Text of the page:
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Listening to the Lived Experience

Tomasella S*

CERP, France

*Corresponding Author:
Saverio Tomasella
Founder and Manager, CERP, Psychoanalyst, France
E-mail:
[email protected]

Received date: May 30, 2019; Accepted date: June 10, 2019; Published date: June 21, 2019

Citation: Tomasella S (2019) Listening to the Lived Experience. Trauma Acute Care Vol.4 No.1: 2.

Copyright: © 2019 Tomasella S. This is an open-access article distributed under the terms of the Creative Commons Attribution License, which permits unrestricted use, distribution, and reproduction in any medium, provided the original author and source are credited.

 
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Editorial

The most decisive clinical and theoretical developments about psychological traumas have emerged for many psychoanalysts from their observations and their awareness during and after armed conflicts. Taking these observations into account, psychoanalysts and psychiatrists' reflection on trauma has been enriched by other conceptions and other approaches, including philosophical ones. This is particularly the case with research in phenomenology.

For Louis Crocq, military psychiatrist, “ The trauma corresponds to an unexpected confrontation with the real of death. Brutally, collapses the world of culture with which the subject lived until then. He finds himself in a world of raw sensations that no longer make sense to him. These sensations overwhelm him”. Crocq insists that the trauma corresponds to both the violence suffered and the violence given. The guilt of violence against others is very heavy, even when it is officially justified by war. This guilt often arises when the crossing of the eyes of the enemy, generating a terrible fascination [1].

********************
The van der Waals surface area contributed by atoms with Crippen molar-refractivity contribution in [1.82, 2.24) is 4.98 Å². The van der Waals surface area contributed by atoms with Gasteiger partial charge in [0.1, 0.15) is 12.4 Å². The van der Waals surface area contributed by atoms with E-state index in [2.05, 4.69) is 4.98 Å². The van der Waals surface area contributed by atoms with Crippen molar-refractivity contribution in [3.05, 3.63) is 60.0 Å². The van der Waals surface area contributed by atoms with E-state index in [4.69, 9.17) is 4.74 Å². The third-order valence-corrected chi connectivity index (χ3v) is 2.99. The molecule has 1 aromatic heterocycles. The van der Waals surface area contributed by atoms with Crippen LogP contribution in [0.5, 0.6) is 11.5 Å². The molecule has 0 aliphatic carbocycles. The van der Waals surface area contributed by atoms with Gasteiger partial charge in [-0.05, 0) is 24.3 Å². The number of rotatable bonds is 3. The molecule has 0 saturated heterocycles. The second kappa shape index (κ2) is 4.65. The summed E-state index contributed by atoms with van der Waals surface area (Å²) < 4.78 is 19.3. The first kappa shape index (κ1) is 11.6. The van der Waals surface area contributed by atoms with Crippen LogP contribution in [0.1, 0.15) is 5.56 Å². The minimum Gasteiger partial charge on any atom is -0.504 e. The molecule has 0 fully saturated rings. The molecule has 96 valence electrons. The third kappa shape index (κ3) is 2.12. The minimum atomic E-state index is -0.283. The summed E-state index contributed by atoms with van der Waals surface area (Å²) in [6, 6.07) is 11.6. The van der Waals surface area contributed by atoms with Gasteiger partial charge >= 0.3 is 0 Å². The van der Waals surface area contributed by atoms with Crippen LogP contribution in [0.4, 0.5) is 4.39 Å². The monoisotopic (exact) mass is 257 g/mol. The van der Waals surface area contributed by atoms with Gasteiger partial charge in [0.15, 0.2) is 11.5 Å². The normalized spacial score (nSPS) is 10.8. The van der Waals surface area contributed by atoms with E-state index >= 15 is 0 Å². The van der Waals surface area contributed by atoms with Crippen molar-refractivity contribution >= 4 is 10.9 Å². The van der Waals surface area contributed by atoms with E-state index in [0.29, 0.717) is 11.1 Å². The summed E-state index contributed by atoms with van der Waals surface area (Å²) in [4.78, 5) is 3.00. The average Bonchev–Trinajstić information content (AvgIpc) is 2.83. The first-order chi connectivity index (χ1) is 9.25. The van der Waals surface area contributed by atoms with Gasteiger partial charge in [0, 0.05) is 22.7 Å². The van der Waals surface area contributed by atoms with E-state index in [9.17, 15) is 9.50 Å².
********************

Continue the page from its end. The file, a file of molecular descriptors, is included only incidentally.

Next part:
It is important also to distinguish between the psychic phenomena that take place at the time of the accident and those that occur immediately afterwards. At the moment of shock, the denial of the unbearable reality creates a hole, a void, a blank. In the place of pain, appalling and impossible to understand, there is an abyss. Because of the denial, “ the trauma experienced personally leads to a cleavage of the ego, but the cleaved area is full of dangerous and unspeakable content” [2].

The main problem of the trauma is what cannot occur to the consciousness. The traumatic event is not assimilated by the subject. It remains buried as a block of reality in an out-of-reach area, like a catastrophic suffering drama, and only manifests itself in nightmares, on the occasion of an anniversary or another trauma [3]. The cleavage of the self is put in place to resist intolerable psychic suffering. Some cleavage processes help support the trauma, when a recollection of painful events becomes possible. In the meantime, this defense by negationinclusion requires high expenditure of psychic energy: the subject feels sorry not to live completely his present and lacks emotional availability to share the joys and sorrows of his relatives.

Beyond the cleavage lies also the radical defense by dissociation, as Ferenczi, after Charcot, has highlighted: disarrange with the bruised body and with the traumatic reality. The moment of the traumatic break-in corresponds to a face-toface encounter with a dissociative psychotic symptomatology responding to the fear and threat of annihilation. Sometimes referred to as traumatic psychosis, it can result from a transitory autistic state with a defensive value [3].

After the shock, when the trauma reveals its effect of destruction, the subject feels congested with a “foreign body”: his affects are blocked. The trauma leaves a “black hole”, a gap in the continuity of the subject's existence, a void of memory [1]. Trauma alters representations of oneself, the world, and the other. Moreover, for Françoise Davoine and Jean- Max Gaudilliere, the trauma results from the rupture of the social bond, from the loss of one ’ s place in their human community, and even from the disappearance of all forms of otherness, which can then cause the entry into madness.

“In the absence of a person to talk to, the trauma reduces the subject to an inner world invaded by fear and anguish of annihilation. It is doomed to loneliness, an absolute dereliction, a break with all community and cultural links. There is nothing in contemporary culture that can help reintegrate the victim into the world of the living. Death has no representation. Except sometimes through another horrified” [4].

History will continue to produce “other horrified” massively; not only because of the many armed conflicts that occur, but also through serious disasters whose devastating range is beyond measure.

References

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